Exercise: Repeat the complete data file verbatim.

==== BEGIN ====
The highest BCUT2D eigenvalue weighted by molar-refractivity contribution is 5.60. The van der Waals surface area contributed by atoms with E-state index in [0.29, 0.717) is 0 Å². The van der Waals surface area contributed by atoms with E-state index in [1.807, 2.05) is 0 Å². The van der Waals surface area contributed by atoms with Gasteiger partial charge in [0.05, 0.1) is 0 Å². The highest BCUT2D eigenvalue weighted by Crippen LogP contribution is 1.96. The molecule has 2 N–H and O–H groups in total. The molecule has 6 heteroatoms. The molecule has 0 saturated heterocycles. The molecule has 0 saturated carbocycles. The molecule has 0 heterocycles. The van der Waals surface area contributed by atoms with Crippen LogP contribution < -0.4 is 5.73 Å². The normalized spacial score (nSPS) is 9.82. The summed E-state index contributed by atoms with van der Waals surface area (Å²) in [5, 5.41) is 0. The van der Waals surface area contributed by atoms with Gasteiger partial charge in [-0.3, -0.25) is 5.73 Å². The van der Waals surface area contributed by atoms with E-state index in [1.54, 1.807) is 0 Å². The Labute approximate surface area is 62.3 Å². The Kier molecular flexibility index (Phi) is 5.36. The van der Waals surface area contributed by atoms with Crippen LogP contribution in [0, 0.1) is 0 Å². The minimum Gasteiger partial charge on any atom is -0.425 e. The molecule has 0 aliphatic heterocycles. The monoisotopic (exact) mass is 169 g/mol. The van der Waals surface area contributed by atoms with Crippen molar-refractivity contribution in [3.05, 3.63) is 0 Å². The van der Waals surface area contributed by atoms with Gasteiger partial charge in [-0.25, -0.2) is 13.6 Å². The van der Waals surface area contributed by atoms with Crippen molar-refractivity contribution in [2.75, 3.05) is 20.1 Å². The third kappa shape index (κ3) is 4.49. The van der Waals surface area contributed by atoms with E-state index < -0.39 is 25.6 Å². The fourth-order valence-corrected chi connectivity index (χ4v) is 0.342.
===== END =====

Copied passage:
The highest BCUT2D eigenvalue weighted by molar-refractivity contribution is 5.60. The van der Waals surface area contributed by atoms with E-state index in [0.29, 0.717) is 0 Å². The van der Waals surface area contributed by atoms with E-state index in [1.807, 2.05) is 0 Å². The van der Waals surface area contributed by atoms with Gasteiger partial charge in [0.05, 0.1) is 0 Å². The highest BCUT2D eigenvalue weighted by Crippen LogP contribution is 1.96. The molecule has 2 N–H and O–H groups in total. The molecule has 6 heteroatoms. The molecule has 0 saturated heterocycles. The molecule has 0 saturated carbocycles. The molecule has 0 heterocycles. The van der Waals surface area contributed by atoms with Crippen LogP contribution < -0.4 is 5.73 Å². The normalized spacial score (nSPS) is 9.82. The summed E-state index contributed by atoms with van der Waals surface area (Å²) in [5, 5.41) is 0. The van der Waals surface area contributed by atoms with Gasteiger partial charge in [-0.3, -0.25) is 5.73 Å². The van der Waals surface area contributed by atoms with E-state index in [1.54, 1.807) is 0 Å². The Labute approximate surface area is 62.3 Å². The Kier molecular flexibility index (Phi) is 5.36. The van der Waals surface area contributed by atoms with Crippen LogP contribution in [0, 0.1) is 0 Å². The minimum Gasteiger partial charge on any atom is -0.425 e. The molecule has 0 aliphatic heterocycles. The monoisotopic (exact) mass is 169 g/mol. The van der Waals surface area contributed by atoms with Crippen molar-refractivity contribution in [3.05, 3.63) is 0 Å². The van der Waals surface area contributed by atoms with Gasteiger partial charge in [-0.25, -0.2) is 13.6 Å². The van der Waals surface area contributed by atoms with Crippen molar-refractivity contribution in [2.75, 3.05) is 20.1 Å². The third kappa shape index (κ3) is 4.49. The van der Waals surface area contributed by atoms with E-state index < -0.39 is 25.6 Å². The fourth-order valence-corrected chi connectivity index (χ4v) is 0.342.